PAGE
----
Sales organizations create inside sales teams. These teams have evolved to become today's sales/business development teams. In this approach, one rep finds opportunities, and the other lands them. Both reps increase their output and capacity multiplies.

This approach creates greater efficiencies, which is at the first-level vector alignment.

The Problem With Efficiency

Efficiency has a powerful effect initially, but its impact quickly diminishes. It can actually create harm in complex systems. To understand this, look at the history of US manufacturing.

Efficiency was the dominant focus for manufacturers. Then they noticed a problem. As they became more efficient, they lost more money. (To gain a deeper understanding of this I encourage you to read The Goal, by Eliyahu Goldratt.)

Today, revenue teams obsess about speed and efficiency. Sales, marketing, and success teams move so fast, their vectors look like a pinball machine with multiple balls in play. There is tremendous activity and movement, but it’s only capturing a fraction of the output.

The obsession with efficiency is leading to an even more intense focus on internal processes. Consider a typical sales/pipeline process. In most cases it looks something like this:

  1. Prospect
  2. Qualify
  3. Demo/Present
  4. Quote
  5. Close
  6. Won

Or, how we structure marketing teams:

  • SEO/PPC
  • Content
  • Branding
  • Email Marketing 
  • Product

Or, the funnel. The funnel is a horrible metaphor. With the funnel, you can’t impact velocity. There are only two actions to take: push more into the top of the funnel or try to suck more out of the bottom.

funnel

Constraints & Bottlenecks

In the real world many, complex processes act interdependently. They must adjust to several bottlenecks and constraints.

Increasing efficiency is great until it comes up against a bottleneck or constraint. It’s even less effective when it encounters a resource that you don’t control - the customer.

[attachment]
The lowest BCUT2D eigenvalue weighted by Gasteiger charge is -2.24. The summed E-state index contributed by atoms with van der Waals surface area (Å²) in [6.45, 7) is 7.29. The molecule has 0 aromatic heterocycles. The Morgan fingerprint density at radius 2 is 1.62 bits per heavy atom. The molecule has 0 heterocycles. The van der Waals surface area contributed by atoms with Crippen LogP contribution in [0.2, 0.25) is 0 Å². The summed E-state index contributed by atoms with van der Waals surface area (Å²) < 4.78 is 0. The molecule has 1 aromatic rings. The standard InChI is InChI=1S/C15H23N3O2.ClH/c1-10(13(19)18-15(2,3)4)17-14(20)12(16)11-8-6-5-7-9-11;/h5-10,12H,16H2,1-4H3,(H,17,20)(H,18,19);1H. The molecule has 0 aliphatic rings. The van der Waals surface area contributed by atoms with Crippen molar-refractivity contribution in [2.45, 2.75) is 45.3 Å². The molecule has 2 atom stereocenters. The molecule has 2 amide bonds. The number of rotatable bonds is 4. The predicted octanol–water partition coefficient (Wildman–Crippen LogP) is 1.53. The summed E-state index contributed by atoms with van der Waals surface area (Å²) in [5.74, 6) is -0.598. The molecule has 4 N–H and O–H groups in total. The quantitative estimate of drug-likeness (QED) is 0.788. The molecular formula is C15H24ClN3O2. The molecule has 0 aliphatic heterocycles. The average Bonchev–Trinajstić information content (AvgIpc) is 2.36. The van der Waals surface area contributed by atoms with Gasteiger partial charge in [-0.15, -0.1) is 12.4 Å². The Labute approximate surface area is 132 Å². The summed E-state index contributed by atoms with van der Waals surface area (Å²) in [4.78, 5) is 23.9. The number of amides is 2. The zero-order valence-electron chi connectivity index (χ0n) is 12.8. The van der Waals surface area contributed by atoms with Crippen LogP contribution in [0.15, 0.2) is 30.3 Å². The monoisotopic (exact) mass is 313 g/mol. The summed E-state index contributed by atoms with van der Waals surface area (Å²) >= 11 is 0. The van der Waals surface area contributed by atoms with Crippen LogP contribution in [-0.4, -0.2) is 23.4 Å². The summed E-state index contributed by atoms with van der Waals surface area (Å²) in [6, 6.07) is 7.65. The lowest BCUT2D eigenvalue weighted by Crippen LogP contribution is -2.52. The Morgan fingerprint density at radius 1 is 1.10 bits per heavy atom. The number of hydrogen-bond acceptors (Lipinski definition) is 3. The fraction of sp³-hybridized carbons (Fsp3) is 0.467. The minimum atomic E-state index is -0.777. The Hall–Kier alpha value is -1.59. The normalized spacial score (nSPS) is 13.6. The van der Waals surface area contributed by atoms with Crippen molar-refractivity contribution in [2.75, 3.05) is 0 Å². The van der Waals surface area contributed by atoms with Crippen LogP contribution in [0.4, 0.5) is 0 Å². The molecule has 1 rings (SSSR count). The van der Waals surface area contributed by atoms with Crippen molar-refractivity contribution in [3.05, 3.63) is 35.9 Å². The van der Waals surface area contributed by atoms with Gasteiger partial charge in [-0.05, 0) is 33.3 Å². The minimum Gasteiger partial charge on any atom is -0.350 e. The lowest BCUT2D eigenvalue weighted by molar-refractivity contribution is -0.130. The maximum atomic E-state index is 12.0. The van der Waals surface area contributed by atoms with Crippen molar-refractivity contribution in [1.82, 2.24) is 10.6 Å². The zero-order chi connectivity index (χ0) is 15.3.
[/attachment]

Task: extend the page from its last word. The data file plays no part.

The customer is pursuing their own path. Unless you’ve built your structure to align with their journey it’s unlikely vectors are going to align.

You have to make a choice. Are you going to overcome this seller-customer vector misalignment with brute force? Or, are you going to work to align your vectors and reduce friction?

To understand this better, review The DEALS Framework which highlights the various processes and common bottlenecks for growing revenue.

There are six potential bottlenecks you must manage:

  1. Customer Identification
  2. First Action (lead generation/lead engagement)
  3. Activation
  4. Consideration
  5. Intent
  6. Decision

You must take these bottlenecks and constraints into account to align your vectors.

Inflection Points

Inflection points are waypoints or events. They have a significant impact on the course/speed towards the desired goal. There are very few inflection points in any system. (Think the 80/20 rule.) An effective way to identify inflection points is to conduct a “what causes sales” analysis.

While an inflection point can be a bottleneck, it does not have to be. An inflection point in our process is the realization on the part of a primary influencer that their path is unlikely to get them where they need to be.

This occurs between activation and consideration waypoints. The realization is important, but it’s not a bottleneck. The bottleneck is getting target contacts to the activation stage.

You must know your inflection point to align your vectors. Inflection points are the true waypoints to ensure your efforts translate to progress.

Structure, Vectors and Accelerating Revenue

increase-sales-rep-productivity

Let’s start bringing this all together and go back to where this blog post started. How does the structure frame a hiring/team development plan?